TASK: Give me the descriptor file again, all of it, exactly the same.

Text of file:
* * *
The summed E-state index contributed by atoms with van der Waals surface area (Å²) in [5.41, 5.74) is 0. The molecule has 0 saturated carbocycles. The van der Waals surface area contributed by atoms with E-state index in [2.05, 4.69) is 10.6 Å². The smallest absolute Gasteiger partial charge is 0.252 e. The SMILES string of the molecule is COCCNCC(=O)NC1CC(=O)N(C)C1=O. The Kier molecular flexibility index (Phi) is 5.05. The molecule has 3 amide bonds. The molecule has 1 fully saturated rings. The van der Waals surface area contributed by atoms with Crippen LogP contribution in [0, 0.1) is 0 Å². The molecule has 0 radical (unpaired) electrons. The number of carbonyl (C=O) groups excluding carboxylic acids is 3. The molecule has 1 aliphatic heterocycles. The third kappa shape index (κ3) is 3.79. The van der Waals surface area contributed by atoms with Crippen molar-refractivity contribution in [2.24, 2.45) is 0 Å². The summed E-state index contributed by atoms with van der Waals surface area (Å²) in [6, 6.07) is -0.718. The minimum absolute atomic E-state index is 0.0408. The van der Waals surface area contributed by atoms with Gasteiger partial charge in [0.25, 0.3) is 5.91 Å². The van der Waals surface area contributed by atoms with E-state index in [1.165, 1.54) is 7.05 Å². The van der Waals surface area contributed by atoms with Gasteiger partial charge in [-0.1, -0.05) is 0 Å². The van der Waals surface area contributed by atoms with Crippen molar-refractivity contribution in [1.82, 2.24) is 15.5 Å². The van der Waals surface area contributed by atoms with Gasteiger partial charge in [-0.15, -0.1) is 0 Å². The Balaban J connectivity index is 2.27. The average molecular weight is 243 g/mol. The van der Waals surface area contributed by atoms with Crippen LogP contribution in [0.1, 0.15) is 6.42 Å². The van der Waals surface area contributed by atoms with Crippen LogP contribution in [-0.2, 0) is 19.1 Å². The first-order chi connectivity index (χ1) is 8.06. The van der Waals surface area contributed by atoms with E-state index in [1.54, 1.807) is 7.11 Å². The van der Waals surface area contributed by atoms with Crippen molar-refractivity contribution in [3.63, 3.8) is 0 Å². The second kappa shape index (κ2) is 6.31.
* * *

The summed E-state index contributed by atoms with van der Waals surface area (Å²) in [5.41, 5.74) is 0. The molecule has 0 saturated carbocycles. The van der Waals surface area contributed by atoms with E-state index in [2.05, 4.69) is 10.6 Å². The smallest absolute Gasteiger partial charge is 0.252 e. The SMILES string of the molecule is COCCNCC(=O)NC1CC(=O)N(C)C1=O. The Kier molecular flexibility index (Phi) is 5.05. The molecule has 3 amide bonds. The molecule has 1 fully saturated rings. The van der Waals surface area contributed by atoms with Crippen LogP contribution in [0, 0.1) is 0 Å². The molecule has 0 radical (unpaired) electrons. The number of carbonyl (C=O) groups excluding carboxylic acids is 3. The molecule has 1 aliphatic heterocycles. The third kappa shape index (κ3) is 3.79. The van der Waals surface area contributed by atoms with Crippen molar-refractivity contribution in [2.24, 2.45) is 0 Å². The summed E-state index contributed by atoms with van der Waals surface area (Å²) in [6, 6.07) is -0.718. The minimum absolute atomic E-state index is 0.0408. The van der Waals surface area contributed by atoms with Gasteiger partial charge in [0.25, 0.3) is 5.91 Å². The van der Waals surface area contributed by atoms with E-state index in [1.165, 1.54) is 7.05 Å². The van der Waals surface area contributed by atoms with Gasteiger partial charge in [-0.1, -0.05) is 0 Å². The van der Waals surface area contributed by atoms with Crippen molar-refractivity contribution in [1.82, 2.24) is 15.5 Å². The van der Waals surface area contributed by atoms with Gasteiger partial charge in [-0.15, -0.1) is 0 Å². The Balaban J connectivity index is 2.27. The average molecular weight is 243 g/mol. The van der Waals surface area contributed by atoms with Crippen LogP contribution in [0.1, 0.15) is 6.42 Å². The van der Waals surface area contributed by atoms with Crippen LogP contribution in [-0.2, 0) is 19.1 Å². The first-order chi connectivity index (χ1) is 8.06. The van der Waals surface area contributed by atoms with E-state index in [1.54, 1.807) is 7.11 Å². The van der Waals surface area contributed by atoms with Crippen molar-refractivity contribution in [3.63, 3.8) is 0 Å². The second kappa shape index (κ2) is 6.31.